Egypt Offers Euro T-Bills as Unrest Drives Local Yields Higher

Egypt will offer 500 million euros ($668 million) at an auction of treasury bills to cover debt issued last year after yields rose amid political unrest.

The government has 513.3 million euros of one-year notes maturing tomorrow that were sold at an average yield of 3.25 percent, according to data compiled by Bloomberg. Egypt will also seek to raise a combined 3 billion Egyptian pounds ($429 million) of three- and seven-year treasury bonds.

Borrowing costs in the most-populous Arab country are rising as the government continued to arrest Islamists amid a crackdown that started with the violent break-up of sit-ins in Cairo Aug. 14, killing about 1,000 people. Yields on local-currency T-bills rose for a second week at an auction yesterday. The average three-month yield has advanced 35 basis points from a 28-month low at the Aug. 12 auction to 11.61 percent.

Egypt had 53.3 billion pounds of outstanding local dollar and euro debt at the end of March, according to the most-recent central bank data. The country started selling foreign-currency debt locally in 2011 to replenish dwindling foreign reserves. The yield on the nation’s $1 billion of benchmark 5.75 percent eurobonds due in April 2020 retreated four basis points, or 0.04 of a percentage point, to 9.01 percent as of 10:03 a.m. in Cairo. The pound was little changed at 6.9868 a dollar.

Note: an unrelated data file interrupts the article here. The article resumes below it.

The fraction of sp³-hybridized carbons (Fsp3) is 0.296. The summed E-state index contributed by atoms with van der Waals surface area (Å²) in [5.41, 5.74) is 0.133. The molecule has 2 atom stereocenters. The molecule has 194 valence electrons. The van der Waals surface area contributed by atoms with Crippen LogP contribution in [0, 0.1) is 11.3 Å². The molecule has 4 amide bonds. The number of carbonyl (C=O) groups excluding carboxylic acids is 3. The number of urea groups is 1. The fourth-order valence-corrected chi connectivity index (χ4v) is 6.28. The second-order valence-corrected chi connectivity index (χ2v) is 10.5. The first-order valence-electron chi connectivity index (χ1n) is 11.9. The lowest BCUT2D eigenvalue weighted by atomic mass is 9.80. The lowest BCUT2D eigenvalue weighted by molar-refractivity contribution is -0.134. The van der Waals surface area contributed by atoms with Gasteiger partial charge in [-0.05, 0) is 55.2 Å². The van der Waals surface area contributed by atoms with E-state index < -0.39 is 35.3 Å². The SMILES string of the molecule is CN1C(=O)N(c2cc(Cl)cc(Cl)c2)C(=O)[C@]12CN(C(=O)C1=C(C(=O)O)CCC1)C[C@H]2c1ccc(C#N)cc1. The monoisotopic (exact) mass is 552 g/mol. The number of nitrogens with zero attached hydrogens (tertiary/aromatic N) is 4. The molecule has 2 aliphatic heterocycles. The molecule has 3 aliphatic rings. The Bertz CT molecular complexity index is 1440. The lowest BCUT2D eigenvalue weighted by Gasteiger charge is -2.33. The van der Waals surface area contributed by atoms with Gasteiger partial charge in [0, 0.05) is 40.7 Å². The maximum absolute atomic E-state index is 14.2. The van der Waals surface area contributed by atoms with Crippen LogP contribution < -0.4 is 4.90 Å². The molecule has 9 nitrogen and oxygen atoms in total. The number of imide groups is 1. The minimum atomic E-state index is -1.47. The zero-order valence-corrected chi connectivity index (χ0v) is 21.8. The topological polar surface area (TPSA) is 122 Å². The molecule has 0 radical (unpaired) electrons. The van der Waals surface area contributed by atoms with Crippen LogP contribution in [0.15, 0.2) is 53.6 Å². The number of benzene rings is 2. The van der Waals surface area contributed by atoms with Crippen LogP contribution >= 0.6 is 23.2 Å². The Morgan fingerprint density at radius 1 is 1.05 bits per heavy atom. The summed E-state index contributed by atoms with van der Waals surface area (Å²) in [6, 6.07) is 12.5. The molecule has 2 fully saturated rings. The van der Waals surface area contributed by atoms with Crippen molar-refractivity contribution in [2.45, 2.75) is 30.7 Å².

Police arrested Osama Yaseen, a member of the Muslim Brotherhood and Youth Minister under former President Mohamed Mursi, along with the secretary to the group’s deputy head Khairat el-Shater, the state-run Middle East News Agency reported today. The Brotherhood, Mursi’s main backers, saw el-Shater and its spiritual leader Mohamed Badie stand trial yesterday on charges of inciting violence.

To contact the reporter on this story: Ahmed A. Namatalla in Cairo at

To contact the editor responsible for this story: Claudia Maedler at

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